Avoiding “RBMs” – 4 Simple Rules
ell me if you have heard this story:
Business owner has 4 good months where cash flow is good, bills are getting paid, creditors are not calling, a little bit of money is accumulating in the checking account and everything at the practice seems to be calm.
Then it hits.
The RBM—the REALLY BAD MONTH. And not just any bad month but the kind of month where you are 20-40% under your make/break number. The anxiety and the confusion sets in along with the dark little thoughts and invalidations of oneself: How am going to pay my bills? Do I need to tap into my credit lines? There go my reserves. How did I not see this coming?
The main premise of this article is the glaring issue that it takes a considerable length of time to come back from an RBM.
In financial planning, there is a concept called the mathematical catch game. The basic theme is that for every % point you lose in an investment, you must gain MORE than that % back just to get back to even. For example, if you have $100,000 in an investment account that goes down 20%, then theoretically you would need to GAIN 25% just to get back to even. To make it simpler and more impactful, if you lose 50% of a $100,000 account you would have $50,000. If you make 50% the very next month your account is only at $75,000 ($50,000 x 1.5 = $75,000). The point being is that it takes a MUCH longer time frame to come back from financial losses.
So let’s apply this to your practice, which just laid an egg and is 30% under for the month.
REALLY BAD MONTH (RBM)
In this very simple scenario, it took the business 4 months just to get back to even from the RBM.
By the way, this scenario almost never happens. Most practice owners further their debt, lower their profits and payments to themselves, and resign themselves to the fact that they will not hit their goals for the year. They lower their targets and never really inspect why they had such a bad month and use the excuse of weather, lack of appointments, seasonality issues, lack of good help, flu or sickness, and countless other excuses. Unfortunately, none of those excuses can be used as currency to pay the creditors who haven’t paid in 4 months.
Highest-ever and big-income months are great and I absolutely love watching practices hit their production goals, but I would much rather see you AVOID the REALLY BAD MONTHS. They absolutely kill a small business that is so reliant on consistent cash flow. RBMs push you to a place where it’s very difficult to get unstuck—both financially and emotionally.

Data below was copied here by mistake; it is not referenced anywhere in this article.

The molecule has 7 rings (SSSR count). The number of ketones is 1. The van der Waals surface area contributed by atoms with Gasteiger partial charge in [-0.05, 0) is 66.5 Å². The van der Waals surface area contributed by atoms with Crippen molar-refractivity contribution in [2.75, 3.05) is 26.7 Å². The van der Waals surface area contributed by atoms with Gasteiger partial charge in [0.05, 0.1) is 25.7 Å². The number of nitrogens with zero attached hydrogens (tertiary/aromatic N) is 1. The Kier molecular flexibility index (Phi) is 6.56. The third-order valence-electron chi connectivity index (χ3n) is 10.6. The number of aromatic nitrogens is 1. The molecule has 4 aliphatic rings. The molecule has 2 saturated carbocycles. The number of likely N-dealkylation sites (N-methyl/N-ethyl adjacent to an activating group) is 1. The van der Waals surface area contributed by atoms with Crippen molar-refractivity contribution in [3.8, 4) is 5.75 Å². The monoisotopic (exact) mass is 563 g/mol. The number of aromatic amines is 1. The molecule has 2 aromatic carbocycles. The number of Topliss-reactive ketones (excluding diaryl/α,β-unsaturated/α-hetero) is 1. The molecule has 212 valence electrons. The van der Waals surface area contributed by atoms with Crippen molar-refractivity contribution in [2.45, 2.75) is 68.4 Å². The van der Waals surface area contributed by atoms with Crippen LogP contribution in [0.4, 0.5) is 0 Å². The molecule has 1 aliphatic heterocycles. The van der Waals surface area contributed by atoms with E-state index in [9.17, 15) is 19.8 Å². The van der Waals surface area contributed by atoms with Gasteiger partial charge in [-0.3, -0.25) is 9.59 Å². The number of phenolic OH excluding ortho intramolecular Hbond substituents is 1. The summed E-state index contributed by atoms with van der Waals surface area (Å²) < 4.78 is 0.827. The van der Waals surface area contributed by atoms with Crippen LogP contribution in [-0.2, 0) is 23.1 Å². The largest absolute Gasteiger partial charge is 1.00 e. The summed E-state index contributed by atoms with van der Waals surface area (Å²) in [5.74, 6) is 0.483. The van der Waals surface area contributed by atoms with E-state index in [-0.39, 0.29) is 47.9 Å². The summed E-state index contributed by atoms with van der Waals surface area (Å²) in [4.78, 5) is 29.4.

There is no way to avoid an RBM, it’s going to happen eventually, it just shouldn’t set you back 4 months. The good news is, you can actually see them coming. All you have to do is plan. Here are four simple rules to help you better handle an RBM so it doesn’t put you at risk of financial ruin.
- Know your numbers. You must know how much your business needs to operate each month. I am still flabbergasted by the number of practice owners who do not understand this concept.
- Track your income every day. Yes. You can say running a business is not all about the money right up until the point where “you ain’t got none,” then it becomes all about the money. Pay attention to your money lines daily.
- Have heavy reserves. I do understand that a private practice will have an RBM every once in a while. The impact of them can be lessened if you have 1-3 months of business reserves sitting in a business checking account.
- React quickly. If you see that an RBM is on the way, don’t watch the Titanic sink, do something about it! Ramp up your marketing, get patients scheduled, sell your services, and bill and collect quickly.
Our Private Practice Millionaire Club members absolutely know their numbers and our advisors are trained to make sure that a practice owner NEVER STOPS paying attention to his or her income lines. Keeping business owners’ attention on their money and guiding them to make smart financial decisions is one of the most valuable things our team does to help our clients achieve success.
Advisory Services offered through Econologics Financial Advisors, LLC., A Federally Registered Investment Advisor.